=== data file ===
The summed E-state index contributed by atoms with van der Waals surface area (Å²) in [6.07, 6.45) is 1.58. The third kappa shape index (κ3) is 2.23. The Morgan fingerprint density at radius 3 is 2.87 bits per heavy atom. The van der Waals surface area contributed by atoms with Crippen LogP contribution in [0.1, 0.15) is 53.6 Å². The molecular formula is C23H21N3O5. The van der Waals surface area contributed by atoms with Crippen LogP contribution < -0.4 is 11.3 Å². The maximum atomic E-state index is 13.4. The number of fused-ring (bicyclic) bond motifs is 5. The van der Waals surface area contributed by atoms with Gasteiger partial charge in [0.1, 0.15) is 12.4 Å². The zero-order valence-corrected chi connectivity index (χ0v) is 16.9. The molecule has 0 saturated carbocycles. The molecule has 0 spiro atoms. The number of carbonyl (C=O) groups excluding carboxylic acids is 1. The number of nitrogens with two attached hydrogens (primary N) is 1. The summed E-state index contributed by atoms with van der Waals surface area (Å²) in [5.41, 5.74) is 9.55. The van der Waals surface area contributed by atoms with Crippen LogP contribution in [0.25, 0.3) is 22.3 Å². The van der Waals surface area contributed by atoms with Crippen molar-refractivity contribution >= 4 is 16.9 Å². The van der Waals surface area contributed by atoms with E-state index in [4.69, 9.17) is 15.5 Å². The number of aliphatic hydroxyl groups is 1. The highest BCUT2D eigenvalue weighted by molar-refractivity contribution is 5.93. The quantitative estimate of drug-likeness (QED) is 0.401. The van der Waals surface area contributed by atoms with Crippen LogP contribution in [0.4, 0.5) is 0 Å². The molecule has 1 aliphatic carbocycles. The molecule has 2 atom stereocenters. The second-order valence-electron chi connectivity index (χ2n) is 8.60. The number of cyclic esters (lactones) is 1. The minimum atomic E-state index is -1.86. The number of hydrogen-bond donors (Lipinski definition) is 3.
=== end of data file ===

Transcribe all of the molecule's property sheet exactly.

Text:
The summed E-state index contributed by atoms with van der Waals surface area (Å²) in [6.07, 6.45) is 1.58. The third kappa shape index (κ3) is 2.23. The Morgan fingerprint density at radius 3 is 2.87 bits per heavy atom. The van der Waals surface area contributed by atoms with Crippen LogP contribution in [0.1, 0.15) is 53.6 Å². The molecular formula is C23H21N3O5. The van der Waals surface area contributed by atoms with Crippen LogP contribution < -0.4 is 11.3 Å². The maximum atomic E-state index is 13.4. The number of fused-ring (bicyclic) bond motifs is 5. The van der Waals surface area contributed by atoms with Gasteiger partial charge in [0.1, 0.15) is 12.4 Å². The zero-order valence-corrected chi connectivity index (χ0v) is 16.9. The molecule has 0 saturated carbocycles. The molecule has 0 spiro atoms. The number of carbonyl (C=O) groups excluding carboxylic acids is 1. The number of nitrogens with two attached hydrogens (primary N) is 1. The summed E-state index contributed by atoms with van der Waals surface area (Å²) in [5.41, 5.74) is 9.55. The van der Waals surface area contributed by atoms with Crippen LogP contribution in [0.25, 0.3) is 22.3 Å². The van der Waals surface area contributed by atoms with Crippen molar-refractivity contribution >= 4 is 16.9 Å². The van der Waals surface area contributed by atoms with E-state index in [4.69, 9.17) is 15.5 Å². The number of aliphatic hydroxyl groups is 1. The highest BCUT2D eigenvalue weighted by molar-refractivity contribution is 5.93. The quantitative estimate of drug-likeness (QED) is 0.401. The van der Waals surface area contributed by atoms with Crippen LogP contribution in [0.4, 0.5) is 0 Å². The molecule has 1 aliphatic carbocycles. The molecule has 2 atom stereocenters. The second-order valence-electron chi connectivity index (χ2n) is 8.60. The number of cyclic esters (lactones) is 1. The minimum atomic E-state index is -1.86. The number of hydrogen-bond donors (Lipinski definition) is 3.